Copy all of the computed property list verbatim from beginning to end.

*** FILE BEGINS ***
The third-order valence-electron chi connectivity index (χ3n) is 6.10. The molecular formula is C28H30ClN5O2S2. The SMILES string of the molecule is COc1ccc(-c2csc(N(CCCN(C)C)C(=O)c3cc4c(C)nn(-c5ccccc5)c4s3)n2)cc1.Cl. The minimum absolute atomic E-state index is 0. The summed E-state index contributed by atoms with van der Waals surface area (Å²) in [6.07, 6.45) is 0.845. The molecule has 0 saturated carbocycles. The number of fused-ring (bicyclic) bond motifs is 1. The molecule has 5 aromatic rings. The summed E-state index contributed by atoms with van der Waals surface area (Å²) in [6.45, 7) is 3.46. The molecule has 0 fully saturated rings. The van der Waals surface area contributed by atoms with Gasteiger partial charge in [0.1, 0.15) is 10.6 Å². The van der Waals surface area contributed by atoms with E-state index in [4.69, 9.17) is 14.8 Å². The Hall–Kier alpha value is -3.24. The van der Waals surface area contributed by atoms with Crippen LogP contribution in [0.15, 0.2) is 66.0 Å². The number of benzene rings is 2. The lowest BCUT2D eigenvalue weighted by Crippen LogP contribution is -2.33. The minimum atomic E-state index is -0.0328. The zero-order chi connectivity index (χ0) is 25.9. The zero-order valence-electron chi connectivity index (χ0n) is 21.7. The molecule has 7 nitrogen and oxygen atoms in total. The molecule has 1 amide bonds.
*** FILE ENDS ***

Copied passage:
The third-order valence-electron chi connectivity index (χ3n) is 6.10. The molecular formula is C28H30ClN5O2S2. The SMILES string of the molecule is COc1ccc(-c2csc(N(CCCN(C)C)C(=O)c3cc4c(C)nn(-c5ccccc5)c4s3)n2)cc1.Cl. The minimum absolute atomic E-state index is 0. The summed E-state index contributed by atoms with van der Waals surface area (Å²) in [6.07, 6.45) is 0.845. The molecule has 0 saturated carbocycles. The number of fused-ring (bicyclic) bond motifs is 1. The molecule has 5 aromatic rings. The summed E-state index contributed by atoms with van der Waals surface area (Å²) in [6.45, 7) is 3.46. The molecule has 0 fully saturated rings. The van der Waals surface area contributed by atoms with Gasteiger partial charge in [0.1, 0.15) is 10.6 Å². The van der Waals surface area contributed by atoms with E-state index in [4.69, 9.17) is 14.8 Å². The Hall–Kier alpha value is -3.24. The van der Waals surface area contributed by atoms with Crippen LogP contribution in [0.15, 0.2) is 66.0 Å². The number of benzene rings is 2. The lowest BCUT2D eigenvalue weighted by Crippen LogP contribution is -2.33. The minimum atomic E-state index is -0.0328. The zero-order chi connectivity index (χ0) is 25.9. The zero-order valence-electron chi connectivity index (χ0n) is 21.7. The molecule has 7 nitrogen and oxygen atoms in total. The molecule has 1 amide bonds.